- The Washington Times - Tuesday, July 9, 2002

Under a newly effective law, D.C. officials yesterday began issuing to unmarried couples certificates of registration allowing them to apply for health insurance benefits, 10 years after Congress began imposing barriers to prevent the law from taking effect.

The certificates, which vouch that couples are living together as domestic partners, will benefit homosexual and heterosexual couples, officials said yesterday.

Mayor Anthony A. Williams, D.C. Delegate Eleanor Holmes Norton and several D.C. Council members yesterday hailed the law during an outdoor ceremony next to the District's Department of Health at 825 North Capitol St., where domestic partners can now register.

"We're honoring loving couples. We're honoring families. We're promoting health insurance," said council member David A. Catania, at-large Republican and one of two openly homosexual members of the council.

Under the Health Care Benefits Expansion Act, two adults can certify they are living together by mutual consent after paying a $45 fee at a registration center. The notarized form will be kept on file at the Health Department's Vital Records Division.

The agreements are terminated by the marriage of either partner or death. A partner can also seek termination by paying a $10 fee and waiting six months.

The registration enables domestic partners to receive D.C. health care insurance coverage, for which they must pay.

It also allows partners to exercise visitation rights at hospitals or nursing homes, even if blood relatives object, and to make funeral arrangements for their partners.

City workers, now including domestic partners, can use annual leave for the birth or adoption of a dependent child.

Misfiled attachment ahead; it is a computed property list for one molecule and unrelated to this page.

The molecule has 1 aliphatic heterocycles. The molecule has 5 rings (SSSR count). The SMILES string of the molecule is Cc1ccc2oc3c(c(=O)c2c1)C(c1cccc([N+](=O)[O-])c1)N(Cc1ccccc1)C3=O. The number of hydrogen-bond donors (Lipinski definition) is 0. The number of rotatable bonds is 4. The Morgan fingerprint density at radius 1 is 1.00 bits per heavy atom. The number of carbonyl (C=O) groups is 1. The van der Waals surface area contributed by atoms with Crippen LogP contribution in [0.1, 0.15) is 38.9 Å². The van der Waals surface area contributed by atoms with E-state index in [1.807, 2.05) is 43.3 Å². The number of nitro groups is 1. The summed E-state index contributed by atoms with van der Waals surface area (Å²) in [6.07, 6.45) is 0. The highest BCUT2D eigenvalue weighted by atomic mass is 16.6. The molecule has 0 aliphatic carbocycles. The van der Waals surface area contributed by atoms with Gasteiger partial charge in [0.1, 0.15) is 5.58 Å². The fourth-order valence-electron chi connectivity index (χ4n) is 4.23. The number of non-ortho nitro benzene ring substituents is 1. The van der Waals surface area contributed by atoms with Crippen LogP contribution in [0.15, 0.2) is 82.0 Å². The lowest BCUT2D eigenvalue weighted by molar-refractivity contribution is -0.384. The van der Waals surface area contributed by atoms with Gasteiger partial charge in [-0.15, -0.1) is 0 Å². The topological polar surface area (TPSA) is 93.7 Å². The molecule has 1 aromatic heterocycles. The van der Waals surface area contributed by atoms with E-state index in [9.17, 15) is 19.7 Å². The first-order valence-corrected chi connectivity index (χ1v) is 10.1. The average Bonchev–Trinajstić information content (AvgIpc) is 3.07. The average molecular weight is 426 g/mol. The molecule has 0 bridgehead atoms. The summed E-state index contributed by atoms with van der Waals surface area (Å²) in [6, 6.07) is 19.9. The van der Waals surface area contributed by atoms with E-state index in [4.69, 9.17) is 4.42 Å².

The newly implemented law also allows domestic partners from other states to register in the District. It could allow them to acquire some privileges, like health insurance, in their home states.

"It's a human rights victory," said Mrs. Norton, a Democrat and the District's nonvoting congressional representative. "This bill took 10 long years, years when there was virtually no hope."

The measure, initially passed in June 1992, was able to become law when 41 Republicans joined 184 Democrats to allow the District's 2002 fiscal year budget to pass without any social riders. When President Bush signed the D.C. appropriations bill last December, it cleared the way for the city to implement the certification program.

Other states with similar laws are California, Connecticut, Maine, New York, Rhode Island, Vermont and Washington.

Mr. Williams said such laws are recognized by 157 Fortune 500 companies, 3,960 private employers and unions, 158 colleges and universities and 129 local governments.

Mr. Catania yesterday presented the first certificates to two homosexual couples who lobbied for support of the measure for several years.

"This is reconfirmation that we have these basic rights," said Vincent Nicholas Micone III, 32, formerly of Montana, who says he has lived 10½ years with Thom Franklin Metzger, 35, formerly of Ohio, at O Street NW near Dupont Circle.

Mr. Micone is employed at the Department of Justice; Mr. Metzger works for a trade association.

The other certified partners were Larry "Deacon" Maccublin, 59, and Jim Bennett, 46, who live near Dupont Circle and operate the Lambda Rising Bookstore in the 1600 block of Connecticut Avenue. They say they have been partners for 24 years.

This article is based in part on wire service reports.

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